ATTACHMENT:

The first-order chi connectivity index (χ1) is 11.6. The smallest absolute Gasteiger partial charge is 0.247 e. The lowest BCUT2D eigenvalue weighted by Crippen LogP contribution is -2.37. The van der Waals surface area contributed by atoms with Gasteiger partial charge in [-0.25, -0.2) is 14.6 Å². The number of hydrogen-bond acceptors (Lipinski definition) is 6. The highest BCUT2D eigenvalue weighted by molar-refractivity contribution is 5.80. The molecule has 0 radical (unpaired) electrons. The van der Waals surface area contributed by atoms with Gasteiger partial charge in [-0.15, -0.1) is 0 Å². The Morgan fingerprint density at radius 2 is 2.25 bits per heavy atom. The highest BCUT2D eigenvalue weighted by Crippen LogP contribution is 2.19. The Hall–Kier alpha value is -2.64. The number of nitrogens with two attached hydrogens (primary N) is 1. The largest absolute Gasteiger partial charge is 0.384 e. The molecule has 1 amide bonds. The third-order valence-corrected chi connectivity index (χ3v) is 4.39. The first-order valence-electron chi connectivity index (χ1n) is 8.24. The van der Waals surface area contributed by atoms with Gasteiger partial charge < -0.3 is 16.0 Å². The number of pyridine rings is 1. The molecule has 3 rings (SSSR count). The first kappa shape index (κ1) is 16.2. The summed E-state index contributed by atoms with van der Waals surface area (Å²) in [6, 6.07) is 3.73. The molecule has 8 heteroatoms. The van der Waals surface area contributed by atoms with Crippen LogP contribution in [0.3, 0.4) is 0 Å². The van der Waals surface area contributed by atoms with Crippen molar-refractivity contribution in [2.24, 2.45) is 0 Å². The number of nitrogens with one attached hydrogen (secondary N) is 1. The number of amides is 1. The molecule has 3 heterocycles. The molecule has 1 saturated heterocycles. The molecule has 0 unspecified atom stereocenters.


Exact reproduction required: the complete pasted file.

The first-order chi connectivity index (χ1) is 11.6. The smallest absolute Gasteiger partial charge is 0.247 e. The lowest BCUT2D eigenvalue weighted by Crippen LogP contribution is -2.37. The van der Waals surface area contributed by atoms with Gasteiger partial charge in [-0.25, -0.2) is 14.6 Å². The number of hydrogen-bond acceptors (Lipinski definition) is 6. The highest BCUT2D eigenvalue weighted by molar-refractivity contribution is 5.80. The molecule has 0 radical (unpaired) electrons. The van der Waals surface area contributed by atoms with Gasteiger partial charge in [-0.15, -0.1) is 0 Å². The Morgan fingerprint density at radius 2 is 2.25 bits per heavy atom. The highest BCUT2D eigenvalue weighted by Crippen LogP contribution is 2.19. The Hall–Kier alpha value is -2.64. The number of nitrogens with two attached hydrogens (primary N) is 1. The largest absolute Gasteiger partial charge is 0.384 e. The molecule has 1 amide bonds. The third-order valence-corrected chi connectivity index (χ3v) is 4.39. The first-order valence-electron chi connectivity index (χ1n) is 8.24. The van der Waals surface area contributed by atoms with Gasteiger partial charge < -0.3 is 16.0 Å². The number of pyridine rings is 1. The molecule has 3 rings (SSSR count). The first kappa shape index (κ1) is 16.2. The summed E-state index contributed by atoms with van der Waals surface area (Å²) in [6, 6.07) is 3.73. The molecule has 8 heteroatoms. The van der Waals surface area contributed by atoms with Crippen LogP contribution in [0.3, 0.4) is 0 Å². The van der Waals surface area contributed by atoms with Crippen molar-refractivity contribution in [2.24, 2.45) is 0 Å². The number of nitrogens with one attached hydrogen (secondary N) is 1. The number of amides is 1. The molecule has 3 heterocycles. The molecule has 1 saturated heterocycles. The molecule has 0 unspecified atom stereocenters.